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Tuesday, January 20, 2015

My Wishes for Product Management in 2015

We're a few weeks into the new year and I, like many people, am planning for the year ahead. I became much more active in the international PM community last year as I began blogging, launched SPM, promoted both on Twitter and began participating in PM-related LinkedIn groups. I even attended the Product Management Festival in Zurich.

I must admit I'm still a bit frustrated by the general lack of understanding of the value we add. I think we as a community need to own this problem and work together to resolve it. Toward that end, here are the developments I would like to see in our community 2015:

1. We stop referring to ourselves as mini-CEOs
I understand the motive for using this terminology: It somewhat captures the broad nature of our accountabilities and connotes leadership, a critical success factor in our profession. However, I also believe that in the long run this type of hyperbole does more to undermine our credibility than to help it. As I've said before, I believe that the vast majority of product managers have a reasonable amount of influence on getting products on the shelf, much less getting it in the hands of customers. By and large, we are not CEOs or even general managers and that's Ok - we still add massive value. Let's focus on helping people understand what product managers do and less time casting ourselves as something else.

2. We begin positioning our role as strategic (and walking the walk)
I wrote in an earlier post that the best way to describe product management to executive leadership is from a strategic perspective, i.e., product managers execute organizational strategy at the product level. I hope in 2015 more of us embrace this idea, demanding an organization strategy to guide us and creating a compelling product strategy that is aligned with it. I also hope more of us work the words "strategy" and "strategic" into our descriptions of our job. BTW, I don't consider this idea contradictory to the first point (you don't have to pretend to be a CEO to be strategic).

3. We move closer to a credible certification scheme
To say the least, there is no shortage of product management certifications available today. Most that I come across are offered by commercial organizations that also offer materials and preparation (often in the form of training) for their proprietary certification scheme. I would like to see an organization stand up as a non-profit and develop a certification program that is reasonably independent from commercial interests and mature and comprehensive enough to be valued by our community and those who hire us. Reasonably good analogs are the AICPA for certified public accountants in the US and PMI for project managers.

4. We help each other in more powerful ways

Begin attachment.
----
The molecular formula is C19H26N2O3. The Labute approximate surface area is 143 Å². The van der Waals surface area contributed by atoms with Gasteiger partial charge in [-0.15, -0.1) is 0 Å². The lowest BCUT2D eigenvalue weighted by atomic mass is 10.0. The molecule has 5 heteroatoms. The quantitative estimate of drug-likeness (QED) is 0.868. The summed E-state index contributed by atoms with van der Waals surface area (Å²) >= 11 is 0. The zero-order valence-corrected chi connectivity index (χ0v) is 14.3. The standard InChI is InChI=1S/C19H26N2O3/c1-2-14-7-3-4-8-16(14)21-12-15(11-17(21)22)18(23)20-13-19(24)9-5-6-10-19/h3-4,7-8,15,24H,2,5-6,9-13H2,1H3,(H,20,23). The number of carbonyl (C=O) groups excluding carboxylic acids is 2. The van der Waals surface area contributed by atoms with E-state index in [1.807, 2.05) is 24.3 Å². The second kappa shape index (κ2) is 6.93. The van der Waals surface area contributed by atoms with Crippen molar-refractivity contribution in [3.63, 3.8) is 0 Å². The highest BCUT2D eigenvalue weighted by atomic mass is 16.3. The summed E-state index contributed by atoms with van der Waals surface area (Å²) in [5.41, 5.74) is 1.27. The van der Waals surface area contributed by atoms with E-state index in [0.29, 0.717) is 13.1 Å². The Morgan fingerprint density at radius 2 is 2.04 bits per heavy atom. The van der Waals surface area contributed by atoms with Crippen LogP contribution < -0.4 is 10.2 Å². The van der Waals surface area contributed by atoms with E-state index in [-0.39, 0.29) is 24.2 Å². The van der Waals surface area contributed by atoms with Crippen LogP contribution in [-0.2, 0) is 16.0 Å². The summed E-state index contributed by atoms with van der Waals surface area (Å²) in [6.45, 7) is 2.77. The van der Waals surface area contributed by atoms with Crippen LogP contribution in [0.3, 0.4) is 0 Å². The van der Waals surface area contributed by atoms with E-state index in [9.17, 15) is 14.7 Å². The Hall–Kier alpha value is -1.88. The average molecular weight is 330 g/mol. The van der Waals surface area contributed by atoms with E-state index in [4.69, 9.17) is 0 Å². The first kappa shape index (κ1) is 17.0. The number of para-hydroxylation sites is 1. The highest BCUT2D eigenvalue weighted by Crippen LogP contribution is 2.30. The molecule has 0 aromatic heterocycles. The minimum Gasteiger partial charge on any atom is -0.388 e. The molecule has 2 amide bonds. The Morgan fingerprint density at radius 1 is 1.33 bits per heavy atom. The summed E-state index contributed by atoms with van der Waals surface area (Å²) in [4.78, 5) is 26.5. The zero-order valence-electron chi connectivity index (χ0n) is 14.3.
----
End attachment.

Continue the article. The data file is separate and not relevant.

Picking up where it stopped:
My recent foray into social media, groups on LinkedIn and event conferences has convinced me that there is a healthy community of PMs worldwide that is dedicated to helping its members evolve professionally. I hope in 2015 we see powerful mechanisms like mentoring grow significantly and that our community becomes even more active and united.

What do you think of these goals (or maybe just wishes). What would you like to see in 2015?

Previous Post:  Key to a better 2015? Pay yourself first.

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  1. Great list, I agree with every point.

    In recent years, I believe, we (PMs) formulated quite well our role definition, so that at least we understand it. Now it's time to find an easy and widely understood definition for outside world. Coz I am still kinda struggling to explain my mom what I do for a living :)

    On a certification point - totally agree. Even more articulated problem appears in Europe where we don't even have easy access to certifications such as: pdma or pragmatic marketing.

    I would add one goal: Establish reliable metric to evaluate Product Managers.
    What could it be? Overall product success? - this is due to entire cross-functional team. Delivery on time\budget\quality? - this is project management. Solved customer problems? - same as overall product success?
    Pragmatic marketing suggests it to be: number of customer problems discovered. I found it valuable, but still very much dependent on a company and product individual situation.

    p.s. just a wish: we're not project managers for God's sake!

    On the last point, I really hope that in 2015 we further develop our community: be it new non-profit, meetups, conferences or just go out from our offices and have a beer together :)

  2. Thanks for sharing your thoughts Daniil. I think in the international context, there are still radically different views about our core competencies, e.g., do we cover the problem space, the solution space or both. A nice European (worldwide really) is ISPMA. Ping me at if you're interested. I really like the thought of KPIs! We must, of course, first come up with a reasonably consistent job description (at least a "common core"). I'm looking forward to a stronger community in 2015!

    1. Thanks Greg.
      Things change quickly, when I was searching for PM training and certification two years ago - there were nearly none options in the UE and only several stand-out options in the US.
      Nowadays, after your post and my comment - I learnt how things changed, which is great.
      Glad to see our Product management topic growing and looking forward to be a part of the growth.

  3. To clarify, I was talking about a nice option for certification is ISPMA.

    1. ISPMA definitely looks interesting, tnx for sharing.